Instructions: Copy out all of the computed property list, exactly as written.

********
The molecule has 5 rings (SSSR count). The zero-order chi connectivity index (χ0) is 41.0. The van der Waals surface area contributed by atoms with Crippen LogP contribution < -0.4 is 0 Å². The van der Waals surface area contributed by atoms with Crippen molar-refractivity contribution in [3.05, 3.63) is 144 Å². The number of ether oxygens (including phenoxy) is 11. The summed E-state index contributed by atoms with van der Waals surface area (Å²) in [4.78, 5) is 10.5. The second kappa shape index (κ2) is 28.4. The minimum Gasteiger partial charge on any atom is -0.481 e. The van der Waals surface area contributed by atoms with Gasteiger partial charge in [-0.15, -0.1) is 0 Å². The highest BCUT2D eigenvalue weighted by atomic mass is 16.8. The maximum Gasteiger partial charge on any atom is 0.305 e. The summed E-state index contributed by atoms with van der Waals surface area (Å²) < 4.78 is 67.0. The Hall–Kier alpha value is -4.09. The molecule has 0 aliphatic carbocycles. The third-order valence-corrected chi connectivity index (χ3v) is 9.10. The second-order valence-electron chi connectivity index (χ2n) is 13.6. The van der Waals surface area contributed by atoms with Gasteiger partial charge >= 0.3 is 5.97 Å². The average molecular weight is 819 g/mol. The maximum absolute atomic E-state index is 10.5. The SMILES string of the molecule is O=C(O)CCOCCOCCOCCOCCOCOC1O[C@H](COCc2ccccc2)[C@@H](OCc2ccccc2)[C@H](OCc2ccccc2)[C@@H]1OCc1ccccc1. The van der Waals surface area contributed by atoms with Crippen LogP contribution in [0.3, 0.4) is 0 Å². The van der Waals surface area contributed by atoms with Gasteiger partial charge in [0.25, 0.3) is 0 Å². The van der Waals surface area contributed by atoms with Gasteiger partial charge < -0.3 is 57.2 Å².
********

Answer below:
The molecule has 5 rings (SSSR count). The zero-order chi connectivity index (χ0) is 41.0. The van der Waals surface area contributed by atoms with Crippen LogP contribution < -0.4 is 0 Å². The van der Waals surface area contributed by atoms with Crippen molar-refractivity contribution in [3.05, 3.63) is 144 Å². The number of ether oxygens (including phenoxy) is 11. The summed E-state index contributed by atoms with van der Waals surface area (Å²) in [4.78, 5) is 10.5. The second kappa shape index (κ2) is 28.4. The minimum Gasteiger partial charge on any atom is -0.481 e. The van der Waals surface area contributed by atoms with Gasteiger partial charge in [-0.15, -0.1) is 0 Å². The highest BCUT2D eigenvalue weighted by atomic mass is 16.8. The maximum Gasteiger partial charge on any atom is 0.305 e. The summed E-state index contributed by atoms with van der Waals surface area (Å²) < 4.78 is 67.0. The Hall–Kier alpha value is -4.09. The molecule has 0 aliphatic carbocycles. The third-order valence-corrected chi connectivity index (χ3v) is 9.10. The second-order valence-electron chi connectivity index (χ2n) is 13.6. The van der Waals surface area contributed by atoms with Gasteiger partial charge >= 0.3 is 5.97 Å². The average molecular weight is 819 g/mol. The maximum absolute atomic E-state index is 10.5. The SMILES string of the molecule is O=C(O)CCOCCOCCOCCOCCOCOC1O[C@H](COCc2ccccc2)[C@@H](OCc2ccccc2)[C@H](OCc2ccccc2)[C@@H]1OCc1ccccc1. The van der Waals surface area contributed by atoms with Crippen LogP contribution in [0.3, 0.4) is 0 Å². The van der Waals surface area contributed by atoms with Gasteiger partial charge in [0.25, 0.3) is 0 Å². The van der Waals surface area contributed by atoms with Gasteiger partial charge < -0.3 is 57.2 Å².